Latinos try to join the Toledo police force.
“If someone from the Latino community has a set goal, stays out
of trouble, has their eye on the prize—anything’s possible,” she
said. “No matter what type of social or economic background, you
can achieve anything you put your mind to.”
Those interested in taking the written civil service exam can
fill out an interest card that can be found at
www.toledopolice.com. Those recruits will be contacted to
make formal application in November.
Toledo police spokesman Sgt. Joe Heffernan stated the
department is looking for a large applicant pool, especially
Latinos. The police force not only needs to offset a large
number of retirements, but is seeking to beef up the number of
patrol officers to keep the city safe. According to TPD’s 2011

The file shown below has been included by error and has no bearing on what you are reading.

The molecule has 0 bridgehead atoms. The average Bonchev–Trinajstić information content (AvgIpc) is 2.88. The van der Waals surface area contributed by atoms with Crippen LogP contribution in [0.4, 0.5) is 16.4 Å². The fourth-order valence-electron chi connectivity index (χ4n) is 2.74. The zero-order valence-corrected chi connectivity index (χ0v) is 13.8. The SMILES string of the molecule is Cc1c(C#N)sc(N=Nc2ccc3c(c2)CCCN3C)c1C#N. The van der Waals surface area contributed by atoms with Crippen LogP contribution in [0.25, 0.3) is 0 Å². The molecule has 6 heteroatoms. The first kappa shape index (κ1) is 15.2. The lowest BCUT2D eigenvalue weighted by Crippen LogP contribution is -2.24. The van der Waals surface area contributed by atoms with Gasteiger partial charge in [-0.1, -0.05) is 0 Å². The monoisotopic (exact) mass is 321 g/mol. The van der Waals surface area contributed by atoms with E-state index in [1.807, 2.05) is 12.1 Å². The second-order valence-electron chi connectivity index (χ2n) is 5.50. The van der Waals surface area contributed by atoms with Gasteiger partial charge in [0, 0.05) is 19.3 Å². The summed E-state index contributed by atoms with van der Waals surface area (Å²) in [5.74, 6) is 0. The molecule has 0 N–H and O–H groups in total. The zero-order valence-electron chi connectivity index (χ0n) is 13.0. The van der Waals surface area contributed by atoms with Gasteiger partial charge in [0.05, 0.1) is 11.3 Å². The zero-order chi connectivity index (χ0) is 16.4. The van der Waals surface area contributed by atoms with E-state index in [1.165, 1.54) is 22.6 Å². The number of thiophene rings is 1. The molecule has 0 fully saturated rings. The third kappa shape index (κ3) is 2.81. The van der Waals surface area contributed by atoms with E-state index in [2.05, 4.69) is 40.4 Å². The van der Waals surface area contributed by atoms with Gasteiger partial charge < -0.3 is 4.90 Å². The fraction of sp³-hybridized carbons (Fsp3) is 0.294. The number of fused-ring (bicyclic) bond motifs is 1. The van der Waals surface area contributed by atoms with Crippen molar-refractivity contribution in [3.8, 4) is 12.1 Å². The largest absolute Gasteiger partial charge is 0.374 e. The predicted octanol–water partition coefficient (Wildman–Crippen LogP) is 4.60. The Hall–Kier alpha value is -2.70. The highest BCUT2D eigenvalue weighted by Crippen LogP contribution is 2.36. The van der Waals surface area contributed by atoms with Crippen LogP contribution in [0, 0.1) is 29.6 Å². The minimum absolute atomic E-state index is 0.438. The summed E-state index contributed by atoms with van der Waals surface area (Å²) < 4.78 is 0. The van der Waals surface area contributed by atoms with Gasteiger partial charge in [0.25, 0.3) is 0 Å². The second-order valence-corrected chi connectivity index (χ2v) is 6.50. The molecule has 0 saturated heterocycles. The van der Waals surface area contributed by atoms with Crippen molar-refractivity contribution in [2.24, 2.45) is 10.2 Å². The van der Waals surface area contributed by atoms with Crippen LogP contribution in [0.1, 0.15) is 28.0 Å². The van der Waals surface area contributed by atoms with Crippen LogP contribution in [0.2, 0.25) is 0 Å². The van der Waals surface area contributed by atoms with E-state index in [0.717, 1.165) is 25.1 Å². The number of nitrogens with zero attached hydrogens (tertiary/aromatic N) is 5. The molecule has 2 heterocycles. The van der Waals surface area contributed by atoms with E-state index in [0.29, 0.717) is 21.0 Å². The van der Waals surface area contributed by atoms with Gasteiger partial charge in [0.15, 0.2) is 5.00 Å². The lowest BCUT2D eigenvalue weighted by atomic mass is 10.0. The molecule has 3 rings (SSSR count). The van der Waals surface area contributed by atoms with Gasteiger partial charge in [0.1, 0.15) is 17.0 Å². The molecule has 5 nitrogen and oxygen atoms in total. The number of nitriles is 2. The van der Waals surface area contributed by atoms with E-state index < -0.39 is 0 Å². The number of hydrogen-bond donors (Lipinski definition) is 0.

annual report, there were 585 sworn officers—a number that has
fallen since then. Its authorized strength is much larger than
“That’s the reason we’re trying to get a large number of people
for this recruiting class, because we’re going to be hiring a
large number of people from this list, especially in the
beginning—75 to 80 officers,” explained Sgt. Heffernan. “From
there, we’d like to get one, maybe two more classes.”
In the past, the police civil service exam has been conducted at
the Seagate Convention Center in downtown Toledo. But recruiters
are not sure yet how big the applicant pool will be, so the
location has not yet been determined. The test itself is
tentatively scheduled Dec. 1.
“The mayor’s made a commitment to get us to where we used to be,
or close to where we used to be—somewhere in the 600’s,” said
Sgt. Heffernan. “The typical class we normally run through is 30
to 40 officers.”
“The city is always looking for qualified applications, so the